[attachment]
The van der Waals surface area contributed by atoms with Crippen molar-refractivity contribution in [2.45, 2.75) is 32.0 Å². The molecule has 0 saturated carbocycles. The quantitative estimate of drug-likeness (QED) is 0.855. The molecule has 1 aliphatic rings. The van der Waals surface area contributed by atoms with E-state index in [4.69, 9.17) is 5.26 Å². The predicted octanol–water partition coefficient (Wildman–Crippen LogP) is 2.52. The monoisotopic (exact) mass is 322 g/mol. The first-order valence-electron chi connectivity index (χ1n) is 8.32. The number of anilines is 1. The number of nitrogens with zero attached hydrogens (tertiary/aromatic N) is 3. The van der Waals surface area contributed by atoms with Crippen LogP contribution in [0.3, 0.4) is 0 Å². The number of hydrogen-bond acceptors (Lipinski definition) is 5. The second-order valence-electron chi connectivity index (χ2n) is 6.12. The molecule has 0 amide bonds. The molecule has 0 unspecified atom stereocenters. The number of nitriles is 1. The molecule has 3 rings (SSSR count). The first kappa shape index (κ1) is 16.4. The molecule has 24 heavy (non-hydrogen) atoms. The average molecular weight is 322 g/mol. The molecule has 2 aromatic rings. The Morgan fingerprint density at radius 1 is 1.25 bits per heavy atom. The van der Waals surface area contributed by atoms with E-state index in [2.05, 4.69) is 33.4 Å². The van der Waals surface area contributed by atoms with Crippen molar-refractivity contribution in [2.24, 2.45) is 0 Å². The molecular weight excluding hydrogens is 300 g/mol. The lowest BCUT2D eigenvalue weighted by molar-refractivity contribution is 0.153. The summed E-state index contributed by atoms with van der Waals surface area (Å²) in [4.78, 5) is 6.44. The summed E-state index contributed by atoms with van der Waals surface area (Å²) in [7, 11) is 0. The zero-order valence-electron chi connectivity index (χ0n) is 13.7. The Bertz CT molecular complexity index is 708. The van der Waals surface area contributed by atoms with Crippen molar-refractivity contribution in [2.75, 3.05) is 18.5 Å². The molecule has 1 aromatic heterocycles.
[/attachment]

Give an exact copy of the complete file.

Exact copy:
The van der Waals surface area contributed by atoms with Crippen molar-refractivity contribution in [2.45, 2.75) is 32.0 Å². The molecule has 0 saturated carbocycles. The quantitative estimate of drug-likeness (QED) is 0.855. The molecule has 1 aliphatic rings. The van der Waals surface area contributed by atoms with E-state index in [4.69, 9.17) is 5.26 Å². The predicted octanol–water partition coefficient (Wildman–Crippen LogP) is 2.52. The monoisotopic (exact) mass is 322 g/mol. The first-order valence-electron chi connectivity index (χ1n) is 8.32. The number of anilines is 1. The number of nitrogens with zero attached hydrogens (tertiary/aromatic N) is 3. The van der Waals surface area contributed by atoms with Crippen LogP contribution in [0.3, 0.4) is 0 Å². The number of hydrogen-bond acceptors (Lipinski definition) is 5. The second-order valence-electron chi connectivity index (χ2n) is 6.12. The molecule has 0 amide bonds. The molecule has 0 unspecified atom stereocenters. The number of nitriles is 1. The molecule has 3 rings (SSSR count). The first kappa shape index (κ1) is 16.4. The molecule has 24 heavy (non-hydrogen) atoms. The average molecular weight is 322 g/mol. The molecule has 2 aromatic rings. The Morgan fingerprint density at radius 1 is 1.25 bits per heavy atom. The van der Waals surface area contributed by atoms with E-state index in [2.05, 4.69) is 33.4 Å². The van der Waals surface area contributed by atoms with Crippen molar-refractivity contribution in [2.24, 2.45) is 0 Å². The molecular weight excluding hydrogens is 300 g/mol. The lowest BCUT2D eigenvalue weighted by molar-refractivity contribution is 0.153. The summed E-state index contributed by atoms with van der Waals surface area (Å²) in [4.78, 5) is 6.44. The summed E-state index contributed by atoms with van der Waals surface area (Å²) in [7, 11) is 0. The zero-order valence-electron chi connectivity index (χ0n) is 13.7. The Bertz CT molecular complexity index is 708. The van der Waals surface area contributed by atoms with Crippen molar-refractivity contribution in [2.75, 3.05) is 18.5 Å². The molecule has 1 aromatic heterocycles.